And so, mission accomplished. It goes to my client as soon as the varnish is dry. She upped the gift-giving deadline to Thanksgiving but fortunately we more than beat that time.

How I spent two days at Reins of Life benefit dressage show. Obviously not done yet.

How I spent two days at Reins of Life benefit dressage show. Obviously not done yet. Watercolor on Aquabord™.

Just when I thought I had sworn off harness…a commission! This past Saturday and Sunday Reins of Life held its second benefit dressage show of the season and unlike last year, I sat in my booth instead of on a horse and had plenty of time to get this painting this far along. The two horses in the painting were pulling ponies–not actually ponies, just smaller than your large draft pulling horses. Here’s a pulling contest:pulling-contest They were shown by the father of a friend of mine. She wants this as a Christmas gift, so who am I to complain about too much harness? The original photo is somewhat dark and blurry, so I’m hoping nobody will really notice the fudge factor when I make up something I can’t see clearly. My reference is a photo of the original photo–taken surreptitiously with a cell phone so that the recipient wouldn’t know something was up. I’ll post the reference photo along with the finished painting when it’s done.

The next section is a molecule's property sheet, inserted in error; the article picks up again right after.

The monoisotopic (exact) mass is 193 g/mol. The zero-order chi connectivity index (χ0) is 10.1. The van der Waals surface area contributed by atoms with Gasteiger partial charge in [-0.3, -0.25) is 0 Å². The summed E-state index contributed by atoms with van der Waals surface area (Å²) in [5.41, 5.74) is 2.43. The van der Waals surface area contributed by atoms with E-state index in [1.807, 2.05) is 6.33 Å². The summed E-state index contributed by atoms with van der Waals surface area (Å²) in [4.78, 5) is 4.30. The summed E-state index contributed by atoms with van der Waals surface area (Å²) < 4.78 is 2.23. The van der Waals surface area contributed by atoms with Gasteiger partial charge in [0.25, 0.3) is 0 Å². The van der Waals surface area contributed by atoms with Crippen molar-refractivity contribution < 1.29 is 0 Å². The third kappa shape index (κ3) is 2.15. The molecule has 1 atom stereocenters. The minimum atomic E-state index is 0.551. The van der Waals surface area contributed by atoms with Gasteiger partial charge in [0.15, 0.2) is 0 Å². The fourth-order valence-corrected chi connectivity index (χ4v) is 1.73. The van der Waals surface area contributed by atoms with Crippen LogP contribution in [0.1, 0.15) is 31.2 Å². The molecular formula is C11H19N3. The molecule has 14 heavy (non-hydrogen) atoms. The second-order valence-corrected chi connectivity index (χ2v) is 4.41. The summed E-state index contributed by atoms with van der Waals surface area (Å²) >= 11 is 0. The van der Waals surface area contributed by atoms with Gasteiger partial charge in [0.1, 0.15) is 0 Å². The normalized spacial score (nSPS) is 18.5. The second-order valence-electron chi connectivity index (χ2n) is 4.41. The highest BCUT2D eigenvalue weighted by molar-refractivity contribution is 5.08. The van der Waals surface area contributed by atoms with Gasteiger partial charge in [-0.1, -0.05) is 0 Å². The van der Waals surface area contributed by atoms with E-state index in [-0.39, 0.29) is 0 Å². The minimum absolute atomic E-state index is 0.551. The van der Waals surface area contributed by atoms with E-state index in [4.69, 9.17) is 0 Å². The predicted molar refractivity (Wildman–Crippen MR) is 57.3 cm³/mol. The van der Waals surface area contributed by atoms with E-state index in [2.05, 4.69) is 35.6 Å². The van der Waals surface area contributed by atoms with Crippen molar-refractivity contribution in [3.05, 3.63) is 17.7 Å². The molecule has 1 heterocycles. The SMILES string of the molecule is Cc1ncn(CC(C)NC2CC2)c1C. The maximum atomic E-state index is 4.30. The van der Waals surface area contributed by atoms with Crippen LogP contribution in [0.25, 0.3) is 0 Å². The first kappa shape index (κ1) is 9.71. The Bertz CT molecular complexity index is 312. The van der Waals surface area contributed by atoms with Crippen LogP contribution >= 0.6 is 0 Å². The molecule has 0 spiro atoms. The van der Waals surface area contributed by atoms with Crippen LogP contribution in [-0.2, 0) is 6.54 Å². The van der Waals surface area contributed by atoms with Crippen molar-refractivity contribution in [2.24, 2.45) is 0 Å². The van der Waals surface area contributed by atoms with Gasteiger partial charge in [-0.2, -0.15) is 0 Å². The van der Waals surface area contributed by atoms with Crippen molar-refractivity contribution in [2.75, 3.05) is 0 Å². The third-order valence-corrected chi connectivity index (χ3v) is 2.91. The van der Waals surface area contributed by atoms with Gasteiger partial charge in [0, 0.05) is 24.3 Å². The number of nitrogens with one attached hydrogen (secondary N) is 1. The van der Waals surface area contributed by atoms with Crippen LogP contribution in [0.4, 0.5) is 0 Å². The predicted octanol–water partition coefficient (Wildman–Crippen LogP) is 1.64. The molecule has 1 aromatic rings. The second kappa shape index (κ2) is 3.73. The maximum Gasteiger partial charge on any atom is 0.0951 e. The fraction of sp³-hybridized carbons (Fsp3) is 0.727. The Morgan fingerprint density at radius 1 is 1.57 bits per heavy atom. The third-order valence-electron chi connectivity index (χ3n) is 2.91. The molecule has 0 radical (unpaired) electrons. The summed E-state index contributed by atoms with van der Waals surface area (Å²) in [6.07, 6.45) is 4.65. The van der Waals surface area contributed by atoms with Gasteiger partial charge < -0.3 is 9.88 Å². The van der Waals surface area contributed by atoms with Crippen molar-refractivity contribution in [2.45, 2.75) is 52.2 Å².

Another “unveiling”

Remember this?

Remember this?

The “giftee” returned from abroad this month and received the stall plaque for her horse, Ekko–so now I can reveal what the horse looks like. This stall plate is different from previous ones in that it is a head portrait instead of the whole horse running freely. As an amusing side note, I had to recreate the tips of his ears for his portrait because they were missing in the original reference photo! I was particularly pleased at how well the background came out. It can be tricky trying to recreate in oil paint what a camera lens does so nicely–“bokeh”, or that lovely blurred effect. So, here you go–